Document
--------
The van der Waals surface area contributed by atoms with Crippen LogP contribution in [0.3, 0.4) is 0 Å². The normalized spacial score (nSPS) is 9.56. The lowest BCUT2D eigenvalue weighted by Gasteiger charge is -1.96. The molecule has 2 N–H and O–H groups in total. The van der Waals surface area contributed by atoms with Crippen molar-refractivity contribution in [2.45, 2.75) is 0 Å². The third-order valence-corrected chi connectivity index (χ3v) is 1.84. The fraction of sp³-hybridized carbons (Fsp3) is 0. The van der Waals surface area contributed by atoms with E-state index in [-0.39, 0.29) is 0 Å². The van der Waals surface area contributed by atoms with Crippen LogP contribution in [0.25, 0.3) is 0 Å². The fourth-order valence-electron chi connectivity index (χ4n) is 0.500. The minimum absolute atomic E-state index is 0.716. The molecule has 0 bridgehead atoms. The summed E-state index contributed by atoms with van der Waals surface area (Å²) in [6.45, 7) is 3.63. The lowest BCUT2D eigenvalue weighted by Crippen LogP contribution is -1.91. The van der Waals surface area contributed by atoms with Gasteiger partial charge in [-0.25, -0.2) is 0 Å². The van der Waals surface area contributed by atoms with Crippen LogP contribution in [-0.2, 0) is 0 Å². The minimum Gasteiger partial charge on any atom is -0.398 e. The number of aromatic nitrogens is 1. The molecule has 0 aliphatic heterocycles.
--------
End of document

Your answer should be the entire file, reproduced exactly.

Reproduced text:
The van der Waals surface area contributed by atoms with Crippen LogP contribution in [0.3, 0.4) is 0 Å². The normalized spacial score (nSPS) is 9.56. The lowest BCUT2D eigenvalue weighted by Gasteiger charge is -1.96. The molecule has 2 N–H and O–H groups in total. The van der Waals surface area contributed by atoms with Crippen molar-refractivity contribution in [2.45, 2.75) is 0 Å². The third-order valence-corrected chi connectivity index (χ3v) is 1.84. The fraction of sp³-hybridized carbons (Fsp3) is 0. The van der Waals surface area contributed by atoms with E-state index in [-0.39, 0.29) is 0 Å². The van der Waals surface area contributed by atoms with Crippen LogP contribution in [0.25, 0.3) is 0 Å². The fourth-order valence-electron chi connectivity index (χ4n) is 0.500. The minimum absolute atomic E-state index is 0.716. The molecule has 0 bridgehead atoms. The summed E-state index contributed by atoms with van der Waals surface area (Å²) in [6.45, 7) is 3.63. The lowest BCUT2D eigenvalue weighted by Crippen LogP contribution is -1.91. The van der Waals surface area contributed by atoms with Gasteiger partial charge in [-0.25, -0.2) is 0 Å². The van der Waals surface area contributed by atoms with Crippen LogP contribution in [-0.2, 0) is 0 Å². The minimum Gasteiger partial charge on any atom is -0.398 e. The number of aromatic nitrogens is 1. The molecule has 0 aliphatic heterocycles.